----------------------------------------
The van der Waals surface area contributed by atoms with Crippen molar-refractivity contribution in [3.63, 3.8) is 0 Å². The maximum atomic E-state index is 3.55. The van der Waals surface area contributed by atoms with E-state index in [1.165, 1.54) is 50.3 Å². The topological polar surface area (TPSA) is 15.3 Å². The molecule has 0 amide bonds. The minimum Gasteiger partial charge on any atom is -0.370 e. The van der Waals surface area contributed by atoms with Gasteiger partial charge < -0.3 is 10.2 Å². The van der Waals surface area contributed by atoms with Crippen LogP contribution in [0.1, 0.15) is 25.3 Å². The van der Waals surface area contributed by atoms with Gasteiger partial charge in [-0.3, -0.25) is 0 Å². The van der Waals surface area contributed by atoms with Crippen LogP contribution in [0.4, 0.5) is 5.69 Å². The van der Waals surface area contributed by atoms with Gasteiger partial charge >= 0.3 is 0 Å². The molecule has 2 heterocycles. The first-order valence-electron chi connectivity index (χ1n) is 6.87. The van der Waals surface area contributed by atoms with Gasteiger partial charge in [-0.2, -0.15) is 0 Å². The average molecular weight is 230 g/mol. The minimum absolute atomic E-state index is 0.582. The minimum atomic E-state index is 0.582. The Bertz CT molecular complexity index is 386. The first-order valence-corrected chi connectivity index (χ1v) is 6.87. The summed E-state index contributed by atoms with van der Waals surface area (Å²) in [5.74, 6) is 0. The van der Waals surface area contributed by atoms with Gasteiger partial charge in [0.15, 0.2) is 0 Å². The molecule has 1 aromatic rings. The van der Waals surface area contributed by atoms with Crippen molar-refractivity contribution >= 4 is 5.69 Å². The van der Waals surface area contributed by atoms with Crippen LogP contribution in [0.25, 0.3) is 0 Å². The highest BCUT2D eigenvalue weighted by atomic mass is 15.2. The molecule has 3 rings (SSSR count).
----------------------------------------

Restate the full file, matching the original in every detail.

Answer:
The van der Waals surface area contributed by atoms with Crippen molar-refractivity contribution in [3.63, 3.8) is 0 Å². The maximum atomic E-state index is 3.55. The van der Waals surface area contributed by atoms with E-state index in [1.165, 1.54) is 50.3 Å². The topological polar surface area (TPSA) is 15.3 Å². The molecule has 0 amide bonds. The minimum Gasteiger partial charge on any atom is -0.370 e. The van der Waals surface area contributed by atoms with Gasteiger partial charge < -0.3 is 10.2 Å². The van der Waals surface area contributed by atoms with Crippen LogP contribution in [0.1, 0.15) is 25.3 Å². The van der Waals surface area contributed by atoms with Gasteiger partial charge in [-0.3, -0.25) is 0 Å². The van der Waals surface area contributed by atoms with Crippen LogP contribution in [0.4, 0.5) is 5.69 Å². The van der Waals surface area contributed by atoms with Gasteiger partial charge >= 0.3 is 0 Å². The molecule has 2 heterocycles. The first-order valence-electron chi connectivity index (χ1n) is 6.87. The van der Waals surface area contributed by atoms with Gasteiger partial charge in [-0.2, -0.15) is 0 Å². The average molecular weight is 230 g/mol. The minimum absolute atomic E-state index is 0.582. The minimum atomic E-state index is 0.582. The Bertz CT molecular complexity index is 386. The first-order valence-corrected chi connectivity index (χ1v) is 6.87. The summed E-state index contributed by atoms with van der Waals surface area (Å²) in [5.74, 6) is 0. The van der Waals surface area contributed by atoms with Gasteiger partial charge in [0.15, 0.2) is 0 Å². The molecule has 1 aromatic rings. The van der Waals surface area contributed by atoms with Crippen molar-refractivity contribution >= 4 is 5.69 Å². The van der Waals surface area contributed by atoms with Crippen LogP contribution in [0.25, 0.3) is 0 Å². The highest BCUT2D eigenvalue weighted by atomic mass is 15.2. The molecule has 3 rings (SSSR count).